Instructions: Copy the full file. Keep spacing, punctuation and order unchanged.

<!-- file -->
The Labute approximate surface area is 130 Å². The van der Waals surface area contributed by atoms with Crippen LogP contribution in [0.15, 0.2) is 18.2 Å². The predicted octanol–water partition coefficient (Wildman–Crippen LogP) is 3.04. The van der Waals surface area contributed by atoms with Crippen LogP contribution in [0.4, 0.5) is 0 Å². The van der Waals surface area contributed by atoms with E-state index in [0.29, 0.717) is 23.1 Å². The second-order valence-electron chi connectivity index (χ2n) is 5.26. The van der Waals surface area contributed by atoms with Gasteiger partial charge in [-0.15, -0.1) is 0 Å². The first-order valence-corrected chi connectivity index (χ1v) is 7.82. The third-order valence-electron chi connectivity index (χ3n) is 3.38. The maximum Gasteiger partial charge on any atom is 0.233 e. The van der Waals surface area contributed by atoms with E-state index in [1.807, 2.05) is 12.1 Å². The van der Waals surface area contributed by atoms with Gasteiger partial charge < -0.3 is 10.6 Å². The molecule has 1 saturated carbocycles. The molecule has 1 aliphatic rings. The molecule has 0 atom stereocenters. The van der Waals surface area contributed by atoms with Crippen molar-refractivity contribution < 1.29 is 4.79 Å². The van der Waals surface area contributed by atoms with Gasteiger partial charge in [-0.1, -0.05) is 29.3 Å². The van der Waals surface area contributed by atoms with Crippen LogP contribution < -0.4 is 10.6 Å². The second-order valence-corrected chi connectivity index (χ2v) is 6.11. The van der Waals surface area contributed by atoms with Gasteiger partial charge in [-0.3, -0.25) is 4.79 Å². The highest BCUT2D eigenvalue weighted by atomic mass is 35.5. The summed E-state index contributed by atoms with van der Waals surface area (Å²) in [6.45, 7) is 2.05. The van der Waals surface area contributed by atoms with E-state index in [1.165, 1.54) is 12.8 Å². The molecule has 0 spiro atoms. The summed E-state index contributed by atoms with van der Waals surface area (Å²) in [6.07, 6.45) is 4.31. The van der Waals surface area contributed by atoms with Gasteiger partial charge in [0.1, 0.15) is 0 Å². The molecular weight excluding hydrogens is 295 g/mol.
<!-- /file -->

The Labute approximate surface area is 130 Å². The van der Waals surface area contributed by atoms with Crippen LogP contribution in [0.15, 0.2) is 18.2 Å². The predicted octanol–water partition coefficient (Wildman–Crippen LogP) is 3.04. The van der Waals surface area contributed by atoms with Crippen LogP contribution in [0.4, 0.5) is 0 Å². The van der Waals surface area contributed by atoms with E-state index in [0.29, 0.717) is 23.1 Å². The second-order valence-electron chi connectivity index (χ2n) is 5.26. The van der Waals surface area contributed by atoms with Gasteiger partial charge in [-0.15, -0.1) is 0 Å². The first-order valence-corrected chi connectivity index (χ1v) is 7.82. The third-order valence-electron chi connectivity index (χ3n) is 3.38. The maximum Gasteiger partial charge on any atom is 0.233 e. The van der Waals surface area contributed by atoms with E-state index in [1.807, 2.05) is 12.1 Å². The van der Waals surface area contributed by atoms with Gasteiger partial charge < -0.3 is 10.6 Å². The molecule has 1 saturated carbocycles. The molecule has 1 aliphatic rings. The molecule has 0 atom stereocenters. The van der Waals surface area contributed by atoms with Crippen molar-refractivity contribution < 1.29 is 4.79 Å². The van der Waals surface area contributed by atoms with Gasteiger partial charge in [-0.1, -0.05) is 29.3 Å². The van der Waals surface area contributed by atoms with Crippen LogP contribution < -0.4 is 10.6 Å². The second-order valence-corrected chi connectivity index (χ2v) is 6.11. The van der Waals surface area contributed by atoms with Gasteiger partial charge in [-0.3, -0.25) is 4.79 Å². The highest BCUT2D eigenvalue weighted by atomic mass is 35.5. The summed E-state index contributed by atoms with van der Waals surface area (Å²) in [6.45, 7) is 2.05. The van der Waals surface area contributed by atoms with E-state index in [1.165, 1.54) is 12.8 Å². The molecule has 0 spiro atoms. The summed E-state index contributed by atoms with van der Waals surface area (Å²) in [6.07, 6.45) is 4.31. The van der Waals surface area contributed by atoms with Gasteiger partial charge in [0.1, 0.15) is 0 Å². The molecular weight excluding hydrogens is 295 g/mol.